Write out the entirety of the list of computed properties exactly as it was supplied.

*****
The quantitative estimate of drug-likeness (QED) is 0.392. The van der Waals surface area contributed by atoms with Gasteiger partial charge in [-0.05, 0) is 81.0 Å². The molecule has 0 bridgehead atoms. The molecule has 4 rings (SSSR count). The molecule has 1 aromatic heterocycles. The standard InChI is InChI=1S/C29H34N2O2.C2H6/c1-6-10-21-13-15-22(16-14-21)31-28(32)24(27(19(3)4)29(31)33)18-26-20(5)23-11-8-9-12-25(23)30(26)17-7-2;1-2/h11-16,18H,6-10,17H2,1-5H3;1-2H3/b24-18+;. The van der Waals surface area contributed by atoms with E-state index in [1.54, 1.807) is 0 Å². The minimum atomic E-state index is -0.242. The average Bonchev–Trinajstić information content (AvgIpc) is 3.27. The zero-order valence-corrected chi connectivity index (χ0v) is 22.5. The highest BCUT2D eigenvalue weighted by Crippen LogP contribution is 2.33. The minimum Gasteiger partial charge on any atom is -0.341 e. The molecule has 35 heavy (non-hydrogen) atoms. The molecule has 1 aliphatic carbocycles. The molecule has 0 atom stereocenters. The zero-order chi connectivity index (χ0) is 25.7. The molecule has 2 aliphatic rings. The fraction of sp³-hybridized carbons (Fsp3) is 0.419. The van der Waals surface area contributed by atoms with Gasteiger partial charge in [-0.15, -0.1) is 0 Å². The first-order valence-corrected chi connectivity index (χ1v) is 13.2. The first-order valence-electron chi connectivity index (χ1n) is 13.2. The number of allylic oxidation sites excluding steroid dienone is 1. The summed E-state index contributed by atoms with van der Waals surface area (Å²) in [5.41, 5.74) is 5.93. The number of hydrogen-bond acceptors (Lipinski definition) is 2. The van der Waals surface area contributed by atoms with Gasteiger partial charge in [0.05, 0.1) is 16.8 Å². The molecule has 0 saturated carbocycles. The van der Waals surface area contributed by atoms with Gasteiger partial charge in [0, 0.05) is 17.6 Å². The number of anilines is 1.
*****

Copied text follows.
The quantitative estimate of drug-likeness (QED) is 0.392. The van der Waals surface area contributed by atoms with Gasteiger partial charge in [-0.05, 0) is 81.0 Å². The molecule has 0 bridgehead atoms. The molecule has 4 rings (SSSR count). The molecule has 1 aromatic heterocycles. The standard InChI is InChI=1S/C29H34N2O2.C2H6/c1-6-10-21-13-15-22(16-14-21)31-28(32)24(27(19(3)4)29(31)33)18-26-20(5)23-11-8-9-12-25(23)30(26)17-7-2;1-2/h11-16,18H,6-10,17H2,1-5H3;1-2H3/b24-18+;. The van der Waals surface area contributed by atoms with E-state index in [1.54, 1.807) is 0 Å². The minimum atomic E-state index is -0.242. The average Bonchev–Trinajstić information content (AvgIpc) is 3.27. The zero-order valence-corrected chi connectivity index (χ0v) is 22.5. The highest BCUT2D eigenvalue weighted by Crippen LogP contribution is 2.33. The minimum Gasteiger partial charge on any atom is -0.341 e. The molecule has 35 heavy (non-hydrogen) atoms. The molecule has 1 aliphatic carbocycles. The molecule has 0 atom stereocenters. The zero-order chi connectivity index (χ0) is 25.7. The molecule has 2 aliphatic rings. The fraction of sp³-hybridized carbons (Fsp3) is 0.419. The van der Waals surface area contributed by atoms with Gasteiger partial charge in [-0.15, -0.1) is 0 Å². The first-order valence-corrected chi connectivity index (χ1v) is 13.2. The first-order valence-electron chi connectivity index (χ1n) is 13.2. The number of allylic oxidation sites excluding steroid dienone is 1. The summed E-state index contributed by atoms with van der Waals surface area (Å²) in [5.41, 5.74) is 5.93. The number of hydrogen-bond acceptors (Lipinski definition) is 2. The van der Waals surface area contributed by atoms with Gasteiger partial charge in [0.05, 0.1) is 16.8 Å². The molecule has 0 saturated carbocycles. The van der Waals surface area contributed by atoms with Gasteiger partial charge in [0, 0.05) is 17.6 Å². The number of anilines is 1.